Big Horn Show gives kids a shot
The Big Horn Outdoor Adventure Show is full of new things, old friends, tips and rumors to flush out this weekend.
Among the many sportsmen milling around the Spokane County Fair and Expo Center is a fresh face, Spencer Kimbro, who defies stereotypes one might have about hunters.
Successful? Yes. Macho? Not exactly.
Kimbro, 11, who suffers from spina bifida and gets around in a wheelchair, bagged his first buck last fall through the goodwill of the Youth Outdoors Unlimited (YOU).
The nonprofit group based in Moses Lake was founded two years ago to offer fishing or hunting adventures to youths with physical disabilities or life-threatening illnesses.
Being selected for a hunting trip wasn’t a guarantee. YOU arranged for hunting mentors to build blinds and provide the weapons and shooting instruction.
But Kimbro had to pass a hunter education course in order to get a deer tag. And he had to be game for the hunt.
He invested several long days at one location with no luck before his mentors got permission to put up a blind at Maple K Farms near Colfax.
Rifle hunting was not open, said Spencer’s mother, Robin, so the boy had to take up a new weapon: a crossbow.
“He got his deer with one shot,” beamed his mother.
“It tasted good,” Spencer confirmed before taking off an all-terrain motorized wheelchair a company was demonstrating at the Big Horn Show.
His mom stayed around at the YOU booth, working the crowd to help spread word that the group is looking for more youths with disabilities and a yen to hunt.
YOU also is looking for more sponsors to make the hunts happen.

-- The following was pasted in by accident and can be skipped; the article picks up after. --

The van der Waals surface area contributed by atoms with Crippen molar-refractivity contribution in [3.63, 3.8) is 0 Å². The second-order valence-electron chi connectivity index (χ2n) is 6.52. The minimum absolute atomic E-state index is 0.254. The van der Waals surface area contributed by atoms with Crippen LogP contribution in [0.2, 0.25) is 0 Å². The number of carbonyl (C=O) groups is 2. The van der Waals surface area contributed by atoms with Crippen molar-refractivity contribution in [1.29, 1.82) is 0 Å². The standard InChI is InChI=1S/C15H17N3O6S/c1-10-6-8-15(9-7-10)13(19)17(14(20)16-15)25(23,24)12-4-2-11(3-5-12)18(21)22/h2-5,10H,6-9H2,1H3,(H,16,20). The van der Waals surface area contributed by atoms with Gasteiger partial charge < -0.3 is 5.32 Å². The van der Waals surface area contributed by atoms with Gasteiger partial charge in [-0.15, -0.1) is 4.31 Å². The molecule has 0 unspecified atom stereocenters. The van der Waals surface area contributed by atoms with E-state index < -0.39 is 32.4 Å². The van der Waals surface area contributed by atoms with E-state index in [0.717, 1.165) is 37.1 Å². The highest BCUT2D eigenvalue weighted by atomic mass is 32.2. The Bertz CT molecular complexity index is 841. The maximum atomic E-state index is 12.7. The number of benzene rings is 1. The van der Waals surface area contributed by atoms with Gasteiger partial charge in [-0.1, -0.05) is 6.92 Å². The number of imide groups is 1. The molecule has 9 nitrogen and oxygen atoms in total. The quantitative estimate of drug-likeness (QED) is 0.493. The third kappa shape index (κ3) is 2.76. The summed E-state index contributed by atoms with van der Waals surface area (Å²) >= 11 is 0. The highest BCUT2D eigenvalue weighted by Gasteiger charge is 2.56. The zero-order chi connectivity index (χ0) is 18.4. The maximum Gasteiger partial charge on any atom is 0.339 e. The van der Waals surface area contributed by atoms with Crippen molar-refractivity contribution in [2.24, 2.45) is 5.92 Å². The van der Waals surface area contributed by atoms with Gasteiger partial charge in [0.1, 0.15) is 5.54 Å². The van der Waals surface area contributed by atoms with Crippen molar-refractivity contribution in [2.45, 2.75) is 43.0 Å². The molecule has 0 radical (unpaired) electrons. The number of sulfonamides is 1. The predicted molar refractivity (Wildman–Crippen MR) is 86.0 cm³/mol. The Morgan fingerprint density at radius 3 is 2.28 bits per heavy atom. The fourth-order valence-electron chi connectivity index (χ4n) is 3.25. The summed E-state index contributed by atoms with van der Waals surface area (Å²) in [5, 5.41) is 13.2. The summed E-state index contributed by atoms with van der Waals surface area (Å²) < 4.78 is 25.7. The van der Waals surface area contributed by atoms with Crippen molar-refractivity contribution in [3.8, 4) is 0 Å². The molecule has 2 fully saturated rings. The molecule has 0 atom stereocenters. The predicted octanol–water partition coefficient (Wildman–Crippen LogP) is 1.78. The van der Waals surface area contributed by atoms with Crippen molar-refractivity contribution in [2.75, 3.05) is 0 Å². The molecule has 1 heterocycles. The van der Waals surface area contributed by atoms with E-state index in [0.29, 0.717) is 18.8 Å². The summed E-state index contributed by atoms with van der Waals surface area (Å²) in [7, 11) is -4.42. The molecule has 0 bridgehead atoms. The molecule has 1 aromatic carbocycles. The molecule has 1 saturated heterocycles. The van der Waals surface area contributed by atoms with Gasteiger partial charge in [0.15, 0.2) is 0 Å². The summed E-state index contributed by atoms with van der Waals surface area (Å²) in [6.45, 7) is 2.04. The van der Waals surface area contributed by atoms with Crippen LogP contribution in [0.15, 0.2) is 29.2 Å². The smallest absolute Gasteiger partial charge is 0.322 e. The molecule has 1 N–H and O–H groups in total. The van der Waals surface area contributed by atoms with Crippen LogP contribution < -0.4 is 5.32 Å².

“We have five kids signed up this year,” she said. “It was an unbelievable experience for Spencer. We’d like to see it happen to more kids.”
Other youths also were getting their first shots at the Big Horn Show Saturday.
Evergreen Archery clubbers were teaching kids to shoot arrows from bows.
Down the hall, Inland Northwest Wildlife Council volunteers wearing hunter orange vests were giving one-on-one time to youngsters at the air-rifle range. As a bonus, the kids were being offered trigger locks to give to their parents as they left the range.
“Maybe we can prevent an accidental shooting in somebody’s home,” one instructor said.
Down another hall, a mother stood giggling as her daughter came from the Fishing World pond with a 20-inch trout.
“I brought a purse, not a cooler,” the mom said as a helper handed her a plastic bag.
More digital features are revealed at the show each year, including GPS mapping software that includes names of landowners.
A Facebook-like social networking site – www.MyTrophyRoom.me – has been launched by Jeff Cummings of Loon Lake to help sportsmen share news about their outings and their fishing and hunting trophies.
“I don’t get on Facebook that much, but when I shot an elk last fall, I could see the possibilities,” Cummings said.
“I texted a photo with my phone to my wife, even before I dressed out the elk. Then I thought of friends I should send the photo to along with details of the hunt.”
Cummings said he wanted to create a site that had Facebook networking power but tailored to sportsmen.
He has a good start, with more features still to come.